Criminal Justice and Criminology
Criminology is defined as the scientific study of the nature, extent, cause and control of criminal behavior. Criminology is an interdisciplinary field in the behavioral sciences most commonly drawing its research from the field of sociology but also psychology, economics, political science, natural science and criminal justice. (Siegel, 2008, p. 2) Criminal Justice is defined as agencies of social control such as the police departments, the courts, and correctional institutions that handle criminal offenders. (Siegel, 2008, p. 2) Our courts, law enforcement and correctional institutions work together under the rule of law for the main purpose of maintaining order in society. In this paper I will attempt to demonstrate how without the studies of Criminology, there would be no Criminal Justice, rule of law or order within our society. Criminal Justice and Criminology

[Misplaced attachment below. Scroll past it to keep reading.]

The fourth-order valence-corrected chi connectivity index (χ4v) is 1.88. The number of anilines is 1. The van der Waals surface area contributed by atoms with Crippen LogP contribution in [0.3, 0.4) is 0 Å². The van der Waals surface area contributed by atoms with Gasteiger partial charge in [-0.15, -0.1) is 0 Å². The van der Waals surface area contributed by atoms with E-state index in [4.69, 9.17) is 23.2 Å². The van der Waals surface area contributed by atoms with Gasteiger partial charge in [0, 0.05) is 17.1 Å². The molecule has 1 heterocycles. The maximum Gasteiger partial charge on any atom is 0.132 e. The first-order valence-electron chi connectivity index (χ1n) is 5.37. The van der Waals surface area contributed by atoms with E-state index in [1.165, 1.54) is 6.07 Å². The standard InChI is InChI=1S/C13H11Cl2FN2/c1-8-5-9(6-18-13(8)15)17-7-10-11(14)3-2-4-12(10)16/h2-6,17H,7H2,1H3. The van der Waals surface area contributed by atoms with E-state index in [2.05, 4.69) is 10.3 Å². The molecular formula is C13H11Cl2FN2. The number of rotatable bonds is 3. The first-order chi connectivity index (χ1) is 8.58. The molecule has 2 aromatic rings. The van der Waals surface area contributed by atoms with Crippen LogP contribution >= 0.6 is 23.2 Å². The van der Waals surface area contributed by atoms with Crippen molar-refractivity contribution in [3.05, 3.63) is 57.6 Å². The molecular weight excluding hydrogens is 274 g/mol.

For the period of 1200 – 1600, people that deviated from the norm or practiced alternative religious rituals were believed to have been possessed by demons or were believed to be witches. Their punishment for these violations was cruel and unusual including whipping, branding, maiming and execution (Siegel, 2008, p. 2). It was not until the period of 1738 – 1794 that an Italian scholar named Cesare Beccaria believed in a concept called utilitarianism; it fundamentally stated that in society a person has free will to choose criminal or lawful behavior to satisfy their needs or settle their problems. Beccaria also believed that criminal behavior may be more attractive than lawful behavior because it may require less work and have a greater payoff. The only way to discourage a person’s choice of criminal behavior is to instill a fear of punishment (Siegel, 2008, p. 3). To deter society from unlawful behavior, forms of punishment must be sufficient and effective, prompt but necessary, fair and balanced as well as dictated by law, (Siegel, 2008, p. 2...
References: Criminology: The Core, 3 Edition, Larry J. Siegel; Cengage Learning, 2007
Explaining Crime; Maxim, Paul S.; Whitehead, Paul C.; Nettler, Gwynn, Boston Butterworth-Heinemann, 1998
What Works in Corrections; Doris Layton MacKenzie, Cambridge University Press, 2006
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